With eyes toward the military and a mind that absorbs new experiences, Tony Lance received the Robin Myer Realizing Potential Award on April 30.
Tony, a Little Brother, picked up the award on April 30 at the BBBS office in Asheville. Celebrating his achievements were several BBBS staff members and Barry, his Big Brother of about 10 years.
“He showed me things my family couldn’t,” Tony, a student at McDowell High School, said of his Big. “We went places and experienced things. He talked about his past, which sounds like a really good life because he’s been all over the world. Story after story – I don’t think he can run out of stories.”
“And some of them are true,” Barry, a great storyteller, said laughing.
Tony’s decade with “Mr. Barry,” as he calls him, has had a huge impact on both of their lives.
“My motivation in school would have been less” without Mr. Barry, Tony said. Barry inspired him to do things he likely wouldn’t have done, Tony said.
Barry, 79, shares with Tony a lot of his own childhood, hoping it will help. An only child raised by a single mother, Barry grew up in the outback of Australia in a house without indoor plumbing and with a Texaco sign for one of its walls.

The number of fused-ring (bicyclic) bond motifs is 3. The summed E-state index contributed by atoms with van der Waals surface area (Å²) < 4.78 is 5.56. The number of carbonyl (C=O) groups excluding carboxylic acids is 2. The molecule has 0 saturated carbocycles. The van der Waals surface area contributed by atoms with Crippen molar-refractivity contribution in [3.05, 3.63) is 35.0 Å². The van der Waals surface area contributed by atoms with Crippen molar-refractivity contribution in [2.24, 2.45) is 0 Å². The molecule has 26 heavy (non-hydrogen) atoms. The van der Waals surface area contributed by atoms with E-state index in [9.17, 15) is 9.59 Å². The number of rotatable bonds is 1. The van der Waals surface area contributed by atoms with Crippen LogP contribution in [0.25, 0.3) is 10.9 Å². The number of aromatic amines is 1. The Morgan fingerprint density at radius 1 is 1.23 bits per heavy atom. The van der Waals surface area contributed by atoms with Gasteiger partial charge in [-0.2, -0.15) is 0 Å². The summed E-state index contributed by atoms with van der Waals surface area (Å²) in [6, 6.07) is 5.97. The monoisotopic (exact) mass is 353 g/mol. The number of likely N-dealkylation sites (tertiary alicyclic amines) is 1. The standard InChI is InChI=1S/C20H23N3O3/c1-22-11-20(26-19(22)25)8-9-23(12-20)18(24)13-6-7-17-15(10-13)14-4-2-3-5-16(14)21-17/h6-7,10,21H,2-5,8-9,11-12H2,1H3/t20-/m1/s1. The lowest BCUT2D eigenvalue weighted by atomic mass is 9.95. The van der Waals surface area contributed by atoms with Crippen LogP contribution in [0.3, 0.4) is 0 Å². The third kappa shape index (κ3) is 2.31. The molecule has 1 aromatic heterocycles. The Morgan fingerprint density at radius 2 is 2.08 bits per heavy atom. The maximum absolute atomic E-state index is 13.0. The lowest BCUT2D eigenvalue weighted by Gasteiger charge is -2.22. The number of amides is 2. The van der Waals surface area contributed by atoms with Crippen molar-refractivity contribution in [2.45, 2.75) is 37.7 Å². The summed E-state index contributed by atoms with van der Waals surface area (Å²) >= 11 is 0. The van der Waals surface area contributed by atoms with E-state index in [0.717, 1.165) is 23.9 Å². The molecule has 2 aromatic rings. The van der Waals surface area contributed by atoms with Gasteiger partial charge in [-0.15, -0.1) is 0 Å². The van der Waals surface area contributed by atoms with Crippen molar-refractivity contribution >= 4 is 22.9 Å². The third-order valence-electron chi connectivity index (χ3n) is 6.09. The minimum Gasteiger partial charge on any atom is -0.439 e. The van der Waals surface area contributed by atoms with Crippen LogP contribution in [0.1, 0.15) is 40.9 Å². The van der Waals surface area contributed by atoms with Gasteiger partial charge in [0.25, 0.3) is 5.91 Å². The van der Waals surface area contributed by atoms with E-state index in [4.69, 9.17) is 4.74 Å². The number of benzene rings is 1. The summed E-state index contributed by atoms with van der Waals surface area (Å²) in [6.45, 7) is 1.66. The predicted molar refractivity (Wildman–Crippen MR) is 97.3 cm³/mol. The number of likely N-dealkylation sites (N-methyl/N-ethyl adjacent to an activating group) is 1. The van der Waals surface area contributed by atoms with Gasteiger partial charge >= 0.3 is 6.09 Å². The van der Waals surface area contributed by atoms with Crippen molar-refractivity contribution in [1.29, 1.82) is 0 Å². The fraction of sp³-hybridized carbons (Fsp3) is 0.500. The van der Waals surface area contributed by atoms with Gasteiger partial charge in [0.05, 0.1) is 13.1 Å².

“I tried to relate for Tony the things he was going through to the things I was going through at the time,” Barry said, “just to let him know that he wasn’t experiencing anything that made him a bad person. This is just growing up.”
The two see each other once or twice a month, even though Tony now lives in McDowell County and Barry lives in north Georgia. On those days, Barry hits the road at 6 a.m. and gets home around midnight.
They were matched by former staffer Jill Hartmann, who told Barry, Barry recalls, that if he wasn’t committed to the match, then not to start. “I always remembered that” he said.
“Because of Tony’s intellectual curiosity, our conversations are very deep, Barry said. “His mind is like a sponge.”
The Robin Myer Realizing Potential Award is named for Robin Myer, who was Executive Director of Big Brothers Big Sisters of Western North Carolina for 27 years when he retired in May 2020.